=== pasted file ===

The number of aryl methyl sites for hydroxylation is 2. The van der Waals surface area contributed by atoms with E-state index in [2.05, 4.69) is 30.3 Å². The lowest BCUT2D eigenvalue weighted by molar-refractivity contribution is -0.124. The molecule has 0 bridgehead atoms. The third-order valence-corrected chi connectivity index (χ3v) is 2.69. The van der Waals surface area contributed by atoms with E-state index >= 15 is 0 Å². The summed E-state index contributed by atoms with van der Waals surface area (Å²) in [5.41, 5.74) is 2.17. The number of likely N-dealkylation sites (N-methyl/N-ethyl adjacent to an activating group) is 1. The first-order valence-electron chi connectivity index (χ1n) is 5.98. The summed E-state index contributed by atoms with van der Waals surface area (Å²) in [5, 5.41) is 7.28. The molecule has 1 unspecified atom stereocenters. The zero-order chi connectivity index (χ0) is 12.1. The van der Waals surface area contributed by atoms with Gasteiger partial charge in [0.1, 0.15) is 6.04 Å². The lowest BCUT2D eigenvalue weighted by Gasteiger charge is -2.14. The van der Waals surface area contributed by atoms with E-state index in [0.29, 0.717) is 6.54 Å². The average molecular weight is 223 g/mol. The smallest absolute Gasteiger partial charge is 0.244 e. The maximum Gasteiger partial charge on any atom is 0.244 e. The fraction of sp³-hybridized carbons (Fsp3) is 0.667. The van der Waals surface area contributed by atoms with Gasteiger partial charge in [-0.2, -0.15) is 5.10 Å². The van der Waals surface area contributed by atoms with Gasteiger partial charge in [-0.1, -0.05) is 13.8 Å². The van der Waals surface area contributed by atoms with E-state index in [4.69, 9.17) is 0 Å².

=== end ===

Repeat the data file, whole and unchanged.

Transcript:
The number of aryl methyl sites for hydroxylation is 2. The van der Waals surface area contributed by atoms with E-state index in [2.05, 4.69) is 30.3 Å². The lowest BCUT2D eigenvalue weighted by molar-refractivity contribution is -0.124. The molecule has 0 bridgehead atoms. The third-order valence-corrected chi connectivity index (χ3v) is 2.69. The van der Waals surface area contributed by atoms with E-state index >= 15 is 0 Å². The summed E-state index contributed by atoms with van der Waals surface area (Å²) in [5.41, 5.74) is 2.17. The number of likely N-dealkylation sites (N-methyl/N-ethyl adjacent to an activating group) is 1. The first-order valence-electron chi connectivity index (χ1n) is 5.98. The summed E-state index contributed by atoms with van der Waals surface area (Å²) in [5, 5.41) is 7.28. The molecule has 1 unspecified atom stereocenters. The zero-order chi connectivity index (χ0) is 12.1. The van der Waals surface area contributed by atoms with Gasteiger partial charge in [0.1, 0.15) is 6.04 Å². The lowest BCUT2D eigenvalue weighted by Gasteiger charge is -2.14. The van der Waals surface area contributed by atoms with E-state index in [0.29, 0.717) is 6.54 Å². The average molecular weight is 223 g/mol. The smallest absolute Gasteiger partial charge is 0.244 e. The maximum Gasteiger partial charge on any atom is 0.244 e. The fraction of sp³-hybridized carbons (Fsp3) is 0.667. The van der Waals surface area contributed by atoms with Gasteiger partial charge in [-0.2, -0.15) is 5.10 Å². The van der Waals surface area contributed by atoms with Gasteiger partial charge in [-0.1, -0.05) is 13.8 Å². The van der Waals surface area contributed by atoms with E-state index in [4.69, 9.17) is 0 Å².